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A hypocorism (from Greek ὑποκορίζεσθαι hypokorizesthai, "to use child-talk"[1]) is a shorter form of a word or given name, for example, when used in more intimate situations as a nickname or term of endearment.

Derivation

Hypocorisms are often generated as:

  • a reduction (in English) of a longer word to a single syllable, then adding -y or -ie to the end, such as movie ('moving picture'), telly ('television') or Aussie ('Australian').
  • a contracted form of a given name, such as Tony from Anthony, Rosy for Rosemarie or Vicky from Victoria.
  • a baby-talk form approximating the name's pronunciation, such as Bess for Elizabeth.
  • a given name with a diminutive suffix; in some languages diminutive forms of names are used primarily when referring to children and the meaning can oscillate between tenderness and condescension when used for an adult.
    • -(c)ito/-(c)ita or -(c)ín/-(c)ina in Spanish, such as Juanita from Juana. Extra consonants may be interposed as in Carmelina and Carmencita from Carmen, or merged, as in Carmina.
    • -chen, -lein, -(l)i (usually used with names) in German, such as Hündchen or Hündlein (from 'Hund', meaning dog) or Kalli (from 'Karl', a name); a back vowel in the root is normally subjected to umlaut, i.e. shift from u, o, a to ü, ö, ä respectively (e.g. Hund → Hündchen, Arm → Ärmchen, Holz → Hölzchen).
    • a similar form, -etto/-etta, in Interlingua.
    • the usual hypocoristic endings in the Dutch are in both words and personal names alike: -tje, -ke. When the name ends in a t or a d the ending is then a -je (e.g. Bert - Bertje). If the final consonant of a name is m, the ending is then -pje (e.g. Bram - Brampje) -metje (Bram - Brammetje) or -mie (Bram - Brammie). For the other consonants the hypocoristic form is -tje. In the southern parts of the Netherlands the hypocoristic form is often -ke (e.g. Peer - Peerke). Also in the Frisian the usual hypocoristic ending is -ke (e.g. Ype - Ypke). But this form (and others like -ske and -tsje) often makes the name feminine (e.g. Jetse - Jetske) like in Dutch (e.g. Jan - Jantje, Hans - Hansje). There is another productive hypocoristic ending: in the eastern part of the Netherlands (mostly in the province Drenthe), the female form is -chien Examples are Anne - Annechien, Lammert - Lammechien.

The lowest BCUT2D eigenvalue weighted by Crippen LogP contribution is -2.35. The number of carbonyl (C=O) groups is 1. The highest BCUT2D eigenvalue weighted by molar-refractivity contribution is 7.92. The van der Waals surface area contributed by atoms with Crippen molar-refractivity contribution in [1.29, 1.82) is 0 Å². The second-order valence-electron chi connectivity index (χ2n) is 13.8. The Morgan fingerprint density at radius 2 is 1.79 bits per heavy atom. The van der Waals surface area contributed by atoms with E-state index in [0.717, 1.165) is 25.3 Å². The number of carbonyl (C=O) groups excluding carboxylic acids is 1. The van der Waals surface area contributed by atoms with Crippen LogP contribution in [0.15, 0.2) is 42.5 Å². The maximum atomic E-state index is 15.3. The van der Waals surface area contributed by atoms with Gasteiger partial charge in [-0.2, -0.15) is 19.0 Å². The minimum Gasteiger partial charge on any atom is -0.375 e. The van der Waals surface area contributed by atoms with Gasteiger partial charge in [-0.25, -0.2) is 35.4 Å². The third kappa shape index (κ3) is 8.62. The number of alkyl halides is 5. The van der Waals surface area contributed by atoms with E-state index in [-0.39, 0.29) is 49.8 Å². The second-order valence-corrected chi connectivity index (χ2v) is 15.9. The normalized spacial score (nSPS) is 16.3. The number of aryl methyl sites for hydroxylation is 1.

• a parallel construction in Portuguese, with -(z)inho/-(z)inha, as in Aninha from Ana and Joãozinho from João.
    • same in Italian and Italian regional languages, with -ino/-ina and -etto/etta as in Paolino/Paoletto and Paolina/Paoletta from Paolo and Paola. There are also -ello/-ella, as in Donatello/Donatella from Donato and Donata, -uccio/-uccia, as in Guiduccio from Guido. The forms -uzzo/-uzza, as in Santuzza from Santa, are typical of Sicilian dialect.
    • -ĉj- and -nj- affixes (for males and females respectively) in Esperanto; these replace the last consonant (or consonant cluster) of the root, thus patro → paĉjo (father), patrino → panjo (mother).9
    • -chan, -tan, or -pi in Japanese, such as Kana-chan from Kana and Aki-chan from Akihiro. Gemination (doubling) of the consonant or lengthening of the vowel before the -chan to provide two moras is common, such as Settchan from Setsuko and Hii-chan from Hiroki.
  • reduplication in various languages, such as John-John or Didi.
  • in Standard Cantonese and related dialects, the addition of a word-final very high tone, or changed tone sometimes in combination with the addition of the prefix A before the name. The A syllable is also used in other dialects originating in southern China as a term of endearment or closeness.
  • -ulus/-ula in Latin, most famously in the case of the Roman emperor Caligula, whose moniker means "little boot". He received the name from soldiers in reference to the small army sandals (caligae, singular caliga) he wore when he was young. Likewise the name Ursula is derived from ursa (bear) and means "little bear".
  • "-eleh/-leh" in Yiddish. An example is Leah - Leahleh.

As evident from the above-mentioned examples, hypocorisms frequently demonstrate (indirectly) a phonological linguistic universal (or tendency) for high-pitched sounds to be used for smaller creatures and objects (here as more "cute" or less imposing names). Higher-pitched sounds are associated with smaller creatures due to the fact that smaller creatures can only make such high frequency sounds given their smaller larynx sizes.

The word "hypocorism" is the noun form in English; "hypocoristic" is the adjective form. Some other languages prefer to use the original Greek word "hypocoristicon" as a noun[citation needed]. The noun "hypocoristicon" seems to be rarely used in English[citation needed].

Hypocorisms in various languages

English

English also forms nicknames in a variety of manners.

Shortening, often to the first syllable:

  • AbrahamAbe
  • AnthonyTony